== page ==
region, a five-year old child, Lorenzino Sossio, was found murdered, his body horribly mutilated (20). The macabre discovery, at the feet of an oak tree in a pasture on the upland plain, was made by a local goatherd, while a hermit ("a devout hermit, who had long been a spectator and had diligently observed everything") informed the authorities and populace that the killers had committed the horrendous crime by mutilating

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poor Lorenzino in the foreskin (21), "inflicting upon him by force of repeated punctures and wounds in the blood vessels", finally stoning the body and covering it with stones. The news was immediately disseminated that the persons responsible for the ritual murder were Jews, from Bassano, "having come to the Vicentino for business or pleasure, but perhaps principally to commit the crime". Thus the chronicles reported the tragic fate of Lorenzino Sossio da Valrovina, later beatified as Simoncino of Trent, de quo adest traditio cum fuisse ab hebreis occisum [of whom tradition has it that he was killed by the Jews].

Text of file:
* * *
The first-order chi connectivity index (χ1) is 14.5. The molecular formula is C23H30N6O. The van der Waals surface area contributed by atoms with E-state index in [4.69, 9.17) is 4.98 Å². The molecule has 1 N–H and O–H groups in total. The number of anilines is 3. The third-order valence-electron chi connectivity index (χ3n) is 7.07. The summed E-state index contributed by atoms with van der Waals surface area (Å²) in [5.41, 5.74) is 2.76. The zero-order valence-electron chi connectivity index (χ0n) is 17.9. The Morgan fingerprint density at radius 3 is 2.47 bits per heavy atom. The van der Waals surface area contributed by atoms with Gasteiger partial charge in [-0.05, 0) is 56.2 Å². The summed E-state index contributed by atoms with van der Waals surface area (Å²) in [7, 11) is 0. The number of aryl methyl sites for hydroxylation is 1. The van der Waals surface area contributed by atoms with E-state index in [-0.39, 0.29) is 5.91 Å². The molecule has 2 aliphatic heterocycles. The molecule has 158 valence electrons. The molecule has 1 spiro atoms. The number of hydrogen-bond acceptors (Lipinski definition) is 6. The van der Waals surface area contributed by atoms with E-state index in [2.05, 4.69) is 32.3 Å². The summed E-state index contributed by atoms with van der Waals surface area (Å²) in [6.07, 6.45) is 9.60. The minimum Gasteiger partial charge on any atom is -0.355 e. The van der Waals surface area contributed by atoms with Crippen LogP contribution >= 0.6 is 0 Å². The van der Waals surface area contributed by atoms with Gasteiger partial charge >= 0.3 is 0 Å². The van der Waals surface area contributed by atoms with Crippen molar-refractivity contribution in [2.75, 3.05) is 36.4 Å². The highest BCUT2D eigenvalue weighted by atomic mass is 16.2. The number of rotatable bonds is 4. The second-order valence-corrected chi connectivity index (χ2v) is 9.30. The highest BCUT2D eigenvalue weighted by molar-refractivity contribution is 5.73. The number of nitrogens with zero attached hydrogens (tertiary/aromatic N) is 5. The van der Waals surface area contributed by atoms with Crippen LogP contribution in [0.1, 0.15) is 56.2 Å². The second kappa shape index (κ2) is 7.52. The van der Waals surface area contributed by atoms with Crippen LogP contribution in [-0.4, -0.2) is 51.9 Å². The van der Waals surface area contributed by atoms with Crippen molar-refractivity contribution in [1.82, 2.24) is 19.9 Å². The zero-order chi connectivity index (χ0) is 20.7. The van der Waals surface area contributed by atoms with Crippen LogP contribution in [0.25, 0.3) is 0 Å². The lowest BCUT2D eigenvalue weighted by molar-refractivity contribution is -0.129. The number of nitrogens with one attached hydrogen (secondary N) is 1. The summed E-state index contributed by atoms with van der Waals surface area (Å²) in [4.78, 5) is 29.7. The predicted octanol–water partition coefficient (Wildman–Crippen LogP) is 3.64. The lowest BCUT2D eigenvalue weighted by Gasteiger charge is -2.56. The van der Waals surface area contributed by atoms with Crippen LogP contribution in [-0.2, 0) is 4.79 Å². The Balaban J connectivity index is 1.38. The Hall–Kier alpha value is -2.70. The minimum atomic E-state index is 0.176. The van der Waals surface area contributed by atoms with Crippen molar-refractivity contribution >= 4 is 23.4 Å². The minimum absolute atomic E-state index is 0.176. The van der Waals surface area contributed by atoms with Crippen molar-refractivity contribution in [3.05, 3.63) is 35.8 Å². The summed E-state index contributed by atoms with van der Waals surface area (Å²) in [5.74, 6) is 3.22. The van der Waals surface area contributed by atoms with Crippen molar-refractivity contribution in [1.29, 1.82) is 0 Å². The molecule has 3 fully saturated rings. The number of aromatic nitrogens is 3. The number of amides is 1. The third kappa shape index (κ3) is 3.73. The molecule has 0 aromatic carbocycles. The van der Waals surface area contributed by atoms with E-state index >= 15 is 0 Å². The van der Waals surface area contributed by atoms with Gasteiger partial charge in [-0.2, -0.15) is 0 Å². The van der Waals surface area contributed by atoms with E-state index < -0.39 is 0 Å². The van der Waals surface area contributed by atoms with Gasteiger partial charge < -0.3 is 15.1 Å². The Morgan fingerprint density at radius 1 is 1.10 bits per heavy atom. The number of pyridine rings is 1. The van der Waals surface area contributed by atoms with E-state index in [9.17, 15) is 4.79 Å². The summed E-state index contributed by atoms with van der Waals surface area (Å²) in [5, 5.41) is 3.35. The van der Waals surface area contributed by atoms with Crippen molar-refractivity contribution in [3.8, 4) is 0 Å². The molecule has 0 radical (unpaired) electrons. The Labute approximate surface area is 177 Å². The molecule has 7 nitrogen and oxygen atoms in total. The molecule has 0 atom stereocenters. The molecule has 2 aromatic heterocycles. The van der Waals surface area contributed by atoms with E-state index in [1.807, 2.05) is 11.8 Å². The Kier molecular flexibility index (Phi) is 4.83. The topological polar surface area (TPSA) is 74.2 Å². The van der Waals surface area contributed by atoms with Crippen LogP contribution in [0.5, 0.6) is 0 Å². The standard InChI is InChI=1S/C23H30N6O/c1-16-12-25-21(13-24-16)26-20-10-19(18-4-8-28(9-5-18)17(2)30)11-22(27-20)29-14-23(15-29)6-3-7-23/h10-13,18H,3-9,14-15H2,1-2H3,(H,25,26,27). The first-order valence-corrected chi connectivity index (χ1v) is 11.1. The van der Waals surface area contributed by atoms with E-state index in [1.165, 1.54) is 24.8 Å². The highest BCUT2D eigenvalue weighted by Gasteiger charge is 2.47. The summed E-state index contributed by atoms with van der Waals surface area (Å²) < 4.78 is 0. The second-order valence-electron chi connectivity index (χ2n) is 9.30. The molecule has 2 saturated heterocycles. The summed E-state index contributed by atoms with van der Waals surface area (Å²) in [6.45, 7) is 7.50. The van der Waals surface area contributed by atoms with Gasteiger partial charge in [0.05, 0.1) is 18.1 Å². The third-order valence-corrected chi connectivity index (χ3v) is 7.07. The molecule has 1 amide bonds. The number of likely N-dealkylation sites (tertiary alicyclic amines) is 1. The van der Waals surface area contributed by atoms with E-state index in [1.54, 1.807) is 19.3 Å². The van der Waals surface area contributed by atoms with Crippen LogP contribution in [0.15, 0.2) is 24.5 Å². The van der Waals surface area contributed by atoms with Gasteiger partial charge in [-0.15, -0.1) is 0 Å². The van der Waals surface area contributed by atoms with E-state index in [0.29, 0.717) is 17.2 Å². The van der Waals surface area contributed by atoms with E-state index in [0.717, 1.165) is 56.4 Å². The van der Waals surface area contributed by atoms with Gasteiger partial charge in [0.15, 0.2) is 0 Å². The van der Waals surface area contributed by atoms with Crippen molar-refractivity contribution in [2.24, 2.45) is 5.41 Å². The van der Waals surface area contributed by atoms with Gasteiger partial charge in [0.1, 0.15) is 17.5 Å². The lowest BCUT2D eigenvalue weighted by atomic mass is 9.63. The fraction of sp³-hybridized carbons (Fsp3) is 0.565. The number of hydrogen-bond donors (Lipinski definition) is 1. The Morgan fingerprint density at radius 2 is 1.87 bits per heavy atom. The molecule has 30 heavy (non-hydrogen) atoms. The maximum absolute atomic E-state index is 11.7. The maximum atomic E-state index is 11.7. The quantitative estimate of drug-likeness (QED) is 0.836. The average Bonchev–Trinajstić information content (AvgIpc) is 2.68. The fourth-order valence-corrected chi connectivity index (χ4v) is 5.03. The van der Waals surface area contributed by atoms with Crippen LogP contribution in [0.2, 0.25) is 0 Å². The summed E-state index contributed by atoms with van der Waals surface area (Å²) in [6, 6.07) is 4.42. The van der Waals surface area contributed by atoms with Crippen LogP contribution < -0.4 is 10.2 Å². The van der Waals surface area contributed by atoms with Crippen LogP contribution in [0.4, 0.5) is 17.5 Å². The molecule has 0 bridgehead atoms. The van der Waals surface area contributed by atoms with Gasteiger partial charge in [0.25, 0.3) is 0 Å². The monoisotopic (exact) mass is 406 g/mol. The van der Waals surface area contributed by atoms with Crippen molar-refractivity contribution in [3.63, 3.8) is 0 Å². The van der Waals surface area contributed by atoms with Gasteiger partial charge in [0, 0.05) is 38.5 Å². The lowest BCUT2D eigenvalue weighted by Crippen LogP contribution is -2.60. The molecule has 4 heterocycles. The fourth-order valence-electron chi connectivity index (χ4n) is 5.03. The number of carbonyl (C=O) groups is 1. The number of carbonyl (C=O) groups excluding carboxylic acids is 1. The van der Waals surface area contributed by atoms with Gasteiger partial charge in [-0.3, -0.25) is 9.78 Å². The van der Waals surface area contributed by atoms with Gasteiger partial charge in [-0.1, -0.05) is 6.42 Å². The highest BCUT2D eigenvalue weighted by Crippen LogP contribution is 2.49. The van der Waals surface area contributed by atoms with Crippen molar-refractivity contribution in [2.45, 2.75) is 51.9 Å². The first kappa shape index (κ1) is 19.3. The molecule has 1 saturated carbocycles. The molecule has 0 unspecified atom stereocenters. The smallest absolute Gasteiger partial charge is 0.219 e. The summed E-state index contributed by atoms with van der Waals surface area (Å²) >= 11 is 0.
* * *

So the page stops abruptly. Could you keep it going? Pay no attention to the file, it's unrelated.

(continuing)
"In 1485, 5 April in the Villa di Valrovina under Marostica in the territory of the Vicentino region, the Jews stoned the Sainted Lorenzino, 5 years old, and buried him several times under rocks; but one of his arms always extended from the grave. Once discovered, the delinquents were punished, and all the Jews were expelled by the above mentioned residents of the Vicentino from their City and District; and the Serenissima Prince of Venice confirmed the sentence by Ducal order in 1486" (22).